The Centers for Disease Control and Prevention (CDC) revealed unfortunate new truths about the Ebola virus on Tuesday, Aug. 30: it can linger in semen for more than a year - far longer than previously thought - and is more likely to be found in older men.

It has been assumed that Ebola could only remain in semen for a maximum of nine months after recovery, and once the person in question has recovered, they will be immune and no longer be able to get sick or transmit the virus to anyone else - similar to other infectious diseases such as chicken pox and the bubonic plague.

However, preliminary findings from 429 male Ebola survivors taking part in a national screening program in Liberia have served to eliminate that assumption when researchers found that 9 percent (38) had fragments of Ebola in their semen, and of those 38 men, 63 percent tested positive for Ebola in their semen a year after recovering from the disease.

In one man's case, the virus had remained in his semen for at least 565 days after he recovered from the illness. That's quite the far cry from the 70-day, to 90-day, to nine-month estimate that older studies once gave us.

To be clear, this study can only detect the genetic material of the virus in the semen, and not whether there is actually a live virus that can tramit the disease within it. However, that alone is enough of a reason to cause concern among health officials.

Why? Because as mentioned previously, the findings shattered what we thought we about Ebola's persistence in bodily fluids. More importantly though, it has huge ramifications for those living in places that had once been ravaged by Ebola (such as Liberia and other African nations like Guinea and Sierra Leone).

For example, in March, there was an outbreak in Guinea that was traced to a man who had recovered more than 15 months before from Ebola. He infected a woman through intercourse, and 13 people became infected, with nine of them dying as a result.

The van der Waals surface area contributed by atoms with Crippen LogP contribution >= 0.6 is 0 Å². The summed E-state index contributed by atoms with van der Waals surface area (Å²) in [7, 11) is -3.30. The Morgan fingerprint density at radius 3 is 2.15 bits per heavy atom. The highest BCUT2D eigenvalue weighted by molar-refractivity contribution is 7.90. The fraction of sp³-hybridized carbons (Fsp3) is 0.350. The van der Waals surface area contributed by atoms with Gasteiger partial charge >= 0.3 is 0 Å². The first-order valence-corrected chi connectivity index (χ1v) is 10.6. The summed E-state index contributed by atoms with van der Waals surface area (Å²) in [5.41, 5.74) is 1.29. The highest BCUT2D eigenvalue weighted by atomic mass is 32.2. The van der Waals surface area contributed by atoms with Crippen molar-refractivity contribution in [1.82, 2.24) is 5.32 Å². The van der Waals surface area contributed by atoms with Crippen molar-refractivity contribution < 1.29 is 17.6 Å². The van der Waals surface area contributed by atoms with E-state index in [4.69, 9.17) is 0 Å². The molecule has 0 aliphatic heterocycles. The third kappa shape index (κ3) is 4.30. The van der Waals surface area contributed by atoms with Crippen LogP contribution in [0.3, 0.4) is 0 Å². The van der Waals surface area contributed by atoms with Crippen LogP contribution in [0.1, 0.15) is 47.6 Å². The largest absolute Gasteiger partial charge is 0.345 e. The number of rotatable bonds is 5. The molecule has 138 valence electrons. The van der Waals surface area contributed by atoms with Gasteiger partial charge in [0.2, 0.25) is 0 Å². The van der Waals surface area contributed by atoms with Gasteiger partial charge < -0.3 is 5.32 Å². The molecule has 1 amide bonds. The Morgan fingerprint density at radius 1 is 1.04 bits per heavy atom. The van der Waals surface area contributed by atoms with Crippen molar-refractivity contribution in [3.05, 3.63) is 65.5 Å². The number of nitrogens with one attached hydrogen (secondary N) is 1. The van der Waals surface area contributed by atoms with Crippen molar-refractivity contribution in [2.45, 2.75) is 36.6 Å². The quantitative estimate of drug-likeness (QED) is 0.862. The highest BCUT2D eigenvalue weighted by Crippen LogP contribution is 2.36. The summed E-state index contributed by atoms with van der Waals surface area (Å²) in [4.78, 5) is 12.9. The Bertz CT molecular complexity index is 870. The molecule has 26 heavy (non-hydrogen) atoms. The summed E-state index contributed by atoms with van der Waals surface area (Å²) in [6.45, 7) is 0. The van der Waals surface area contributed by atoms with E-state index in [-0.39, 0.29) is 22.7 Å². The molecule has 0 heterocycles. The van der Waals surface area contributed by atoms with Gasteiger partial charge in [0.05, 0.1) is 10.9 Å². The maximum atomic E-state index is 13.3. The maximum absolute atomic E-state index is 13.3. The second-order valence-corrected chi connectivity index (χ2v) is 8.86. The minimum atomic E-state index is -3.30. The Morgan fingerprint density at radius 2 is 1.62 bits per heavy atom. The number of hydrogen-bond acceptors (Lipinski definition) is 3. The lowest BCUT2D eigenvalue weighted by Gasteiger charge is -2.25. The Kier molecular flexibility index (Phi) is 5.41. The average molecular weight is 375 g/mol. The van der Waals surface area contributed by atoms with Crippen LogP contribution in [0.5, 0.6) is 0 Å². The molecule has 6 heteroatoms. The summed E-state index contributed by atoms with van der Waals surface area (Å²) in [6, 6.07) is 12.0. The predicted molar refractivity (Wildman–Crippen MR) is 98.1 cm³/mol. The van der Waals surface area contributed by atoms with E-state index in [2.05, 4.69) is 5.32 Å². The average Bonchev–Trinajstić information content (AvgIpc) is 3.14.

"We have now seen very long persistence in semen, which means we'll see a risk of cases for years to come," CDC Director Dr. Thomas Frieden told reporters Tuesday.

Simply put, this all means that Ebola survivors can become a source for reigniting outbreaks of the virus, which infected more than 28,000 people and killed more than 11,000 before it was brought under control.

Though not as significant as the primary finding, there was another interesting revelation that came as a result of this study: men who were older than 40 were more likely to have a semen sample test positive for traces of the virus. Unfortunately, researchers have been unable to determine why this is the case.

The study was published Aug. 30 in the The Lancet Global Health journal.

In the meantime, health officials in Liberia, Sierra Leone and Guinea have put in a lot of effort in recent months to prevent Ebola from spreading any further. They advise Ebola survivors abstain from sex for three months (though that might not be too helpful now) or use a condom.

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